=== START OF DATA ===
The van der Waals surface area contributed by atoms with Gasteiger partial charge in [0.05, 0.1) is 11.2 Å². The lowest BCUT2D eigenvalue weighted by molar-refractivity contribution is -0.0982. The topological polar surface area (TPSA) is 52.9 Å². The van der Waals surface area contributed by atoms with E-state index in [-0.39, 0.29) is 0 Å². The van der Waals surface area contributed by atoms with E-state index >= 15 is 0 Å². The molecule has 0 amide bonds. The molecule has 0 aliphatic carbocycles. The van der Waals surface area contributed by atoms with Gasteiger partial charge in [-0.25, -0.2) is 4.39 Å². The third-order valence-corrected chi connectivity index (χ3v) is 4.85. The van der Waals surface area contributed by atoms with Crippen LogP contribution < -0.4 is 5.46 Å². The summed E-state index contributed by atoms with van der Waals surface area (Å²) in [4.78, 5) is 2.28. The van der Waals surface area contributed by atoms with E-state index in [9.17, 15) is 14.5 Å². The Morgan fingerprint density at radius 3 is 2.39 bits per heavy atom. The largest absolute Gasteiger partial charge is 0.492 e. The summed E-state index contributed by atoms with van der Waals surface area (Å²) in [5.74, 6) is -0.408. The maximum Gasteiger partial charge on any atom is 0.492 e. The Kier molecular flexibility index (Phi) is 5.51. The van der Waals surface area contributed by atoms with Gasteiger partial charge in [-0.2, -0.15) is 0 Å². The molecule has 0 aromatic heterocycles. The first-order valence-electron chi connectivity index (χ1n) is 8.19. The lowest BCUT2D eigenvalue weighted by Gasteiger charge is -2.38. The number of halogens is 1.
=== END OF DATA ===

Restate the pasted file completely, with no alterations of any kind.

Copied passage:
The van der Waals surface area contributed by atoms with Gasteiger partial charge in [0.05, 0.1) is 11.2 Å². The lowest BCUT2D eigenvalue weighted by molar-refractivity contribution is -0.0982. The topological polar surface area (TPSA) is 52.9 Å². The van der Waals surface area contributed by atoms with E-state index in [-0.39, 0.29) is 0 Å². The van der Waals surface area contributed by atoms with E-state index >= 15 is 0 Å². The molecule has 0 amide bonds. The molecule has 0 aliphatic carbocycles. The van der Waals surface area contributed by atoms with Gasteiger partial charge in [-0.25, -0.2) is 4.39 Å². The third-order valence-corrected chi connectivity index (χ3v) is 4.85. The van der Waals surface area contributed by atoms with Crippen LogP contribution < -0.4 is 5.46 Å². The summed E-state index contributed by atoms with van der Waals surface area (Å²) in [4.78, 5) is 2.28. The van der Waals surface area contributed by atoms with E-state index in [9.17, 15) is 14.5 Å². The Morgan fingerprint density at radius 3 is 2.39 bits per heavy atom. The largest absolute Gasteiger partial charge is 0.492 e. The summed E-state index contributed by atoms with van der Waals surface area (Å²) in [5.74, 6) is -0.408. The maximum Gasteiger partial charge on any atom is 0.492 e. The Kier molecular flexibility index (Phi) is 5.51. The van der Waals surface area contributed by atoms with Gasteiger partial charge in [-0.2, -0.15) is 0 Å². The molecule has 0 aromatic heterocycles. The first-order valence-electron chi connectivity index (χ1n) is 8.19. The lowest BCUT2D eigenvalue weighted by Gasteiger charge is -2.38. The number of halogens is 1.